02/09/2007

Isocyanate paint use studies - typical exposure figures

Isocyanates are a very common cause of occupational asthma and, to help persons
who must assess risks in the workplace and devise controls, a British Health
and Safety Laboratory study report has arrived at typical exposure figures for
airborne isocyanate SMART (Small to Medium Area Repair Technique) spraying
activities.

SMART repairs techniques are carried out as an alternative to larger scale and
more complex body shop repairs, often for improving cosmetic appearance prior
to sale of a vehicle. Typical areas for SMART repair include scuffed bumpers,
stone chips, dents, scratches and damaged alloy wheels. It is not possible
accurately to define a SMART repair, however, the repair would not require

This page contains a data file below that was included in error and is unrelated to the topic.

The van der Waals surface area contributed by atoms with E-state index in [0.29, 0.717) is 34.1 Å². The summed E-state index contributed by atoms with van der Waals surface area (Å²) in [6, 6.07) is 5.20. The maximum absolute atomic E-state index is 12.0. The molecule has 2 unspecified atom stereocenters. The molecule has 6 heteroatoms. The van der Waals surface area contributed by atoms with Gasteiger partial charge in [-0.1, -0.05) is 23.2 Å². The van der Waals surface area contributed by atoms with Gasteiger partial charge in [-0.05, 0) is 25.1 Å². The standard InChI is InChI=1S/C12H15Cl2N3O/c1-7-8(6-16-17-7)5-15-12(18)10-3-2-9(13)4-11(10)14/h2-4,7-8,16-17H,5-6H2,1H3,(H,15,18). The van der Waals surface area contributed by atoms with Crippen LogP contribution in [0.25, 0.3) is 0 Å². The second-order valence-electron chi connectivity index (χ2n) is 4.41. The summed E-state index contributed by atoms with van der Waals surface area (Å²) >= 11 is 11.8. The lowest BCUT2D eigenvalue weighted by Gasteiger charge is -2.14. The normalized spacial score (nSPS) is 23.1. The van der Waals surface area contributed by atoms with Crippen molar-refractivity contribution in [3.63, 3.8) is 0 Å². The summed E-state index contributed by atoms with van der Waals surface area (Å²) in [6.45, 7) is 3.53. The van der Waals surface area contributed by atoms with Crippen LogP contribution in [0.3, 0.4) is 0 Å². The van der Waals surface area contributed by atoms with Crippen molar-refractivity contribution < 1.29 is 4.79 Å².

replacement or respray of a whole panel or bumper, is unlikely to exceed an
area of 1000 cm2 and typically would be carried out on site rather than in a
spray booth or spray room.SMART repair techniques are becoming increasingly
popular and HSE is developing guidance for users.

3 different SMART vehicle repair operators were studied in different modes of
use - a mobile repairer with no enclosure, a  workshop-based repairer and a
mobile repairer with portable enclosure.

Over short periods of paint application, airborne isocyanate concentrations in
excess of 70µg/m were measured, the academics make recommendations and confirm
that air-fed respiratory protective equipment is essential when SMART spraying
using isocyanate paints.


Further info


AplusA-online.de - Source: Health and Safety Executive